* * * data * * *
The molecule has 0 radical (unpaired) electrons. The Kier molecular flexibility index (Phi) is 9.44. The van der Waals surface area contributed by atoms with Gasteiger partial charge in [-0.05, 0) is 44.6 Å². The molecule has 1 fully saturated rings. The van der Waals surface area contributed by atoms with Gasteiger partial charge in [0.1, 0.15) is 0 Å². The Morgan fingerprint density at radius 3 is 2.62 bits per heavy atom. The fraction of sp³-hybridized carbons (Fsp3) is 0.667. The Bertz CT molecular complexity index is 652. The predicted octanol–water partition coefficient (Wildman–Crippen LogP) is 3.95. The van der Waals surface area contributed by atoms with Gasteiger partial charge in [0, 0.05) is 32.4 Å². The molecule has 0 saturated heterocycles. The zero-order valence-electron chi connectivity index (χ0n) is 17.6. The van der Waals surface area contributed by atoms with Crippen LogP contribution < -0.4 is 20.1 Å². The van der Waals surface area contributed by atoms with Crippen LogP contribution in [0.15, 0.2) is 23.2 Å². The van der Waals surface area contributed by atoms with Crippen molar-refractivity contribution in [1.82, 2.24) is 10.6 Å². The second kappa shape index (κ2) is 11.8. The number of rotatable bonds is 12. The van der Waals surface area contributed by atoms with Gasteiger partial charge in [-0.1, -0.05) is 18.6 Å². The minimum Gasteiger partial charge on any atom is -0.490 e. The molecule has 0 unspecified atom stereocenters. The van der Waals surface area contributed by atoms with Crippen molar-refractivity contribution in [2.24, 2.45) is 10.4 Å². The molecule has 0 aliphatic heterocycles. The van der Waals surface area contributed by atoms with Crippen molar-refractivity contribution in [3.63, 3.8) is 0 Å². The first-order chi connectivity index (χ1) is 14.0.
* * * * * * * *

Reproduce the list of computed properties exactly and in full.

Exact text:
The molecule has 0 radical (unpaired) electrons. The Kier molecular flexibility index (Phi) is 9.44. The van der Waals surface area contributed by atoms with Gasteiger partial charge in [-0.05, 0) is 44.6 Å². The molecule has 1 fully saturated rings. The van der Waals surface area contributed by atoms with Gasteiger partial charge in [0.1, 0.15) is 0 Å². The Morgan fingerprint density at radius 3 is 2.62 bits per heavy atom. The fraction of sp³-hybridized carbons (Fsp3) is 0.667. The Bertz CT molecular complexity index is 652. The predicted octanol–water partition coefficient (Wildman–Crippen LogP) is 3.95. The van der Waals surface area contributed by atoms with Gasteiger partial charge in [0, 0.05) is 32.4 Å². The molecule has 0 saturated heterocycles. The zero-order valence-electron chi connectivity index (χ0n) is 17.6. The van der Waals surface area contributed by atoms with Crippen LogP contribution < -0.4 is 20.1 Å². The van der Waals surface area contributed by atoms with Crippen LogP contribution in [0.15, 0.2) is 23.2 Å². The van der Waals surface area contributed by atoms with Crippen molar-refractivity contribution in [1.82, 2.24) is 10.6 Å². The second kappa shape index (κ2) is 11.8. The number of rotatable bonds is 12. The van der Waals surface area contributed by atoms with Gasteiger partial charge in [-0.1, -0.05) is 18.6 Å². The minimum Gasteiger partial charge on any atom is -0.490 e. The molecule has 0 unspecified atom stereocenters. The van der Waals surface area contributed by atoms with Crippen molar-refractivity contribution in [2.24, 2.45) is 10.4 Å². The molecule has 0 aliphatic heterocycles. The van der Waals surface area contributed by atoms with Crippen molar-refractivity contribution in [3.63, 3.8) is 0 Å². The first-order chi connectivity index (χ1) is 14.0.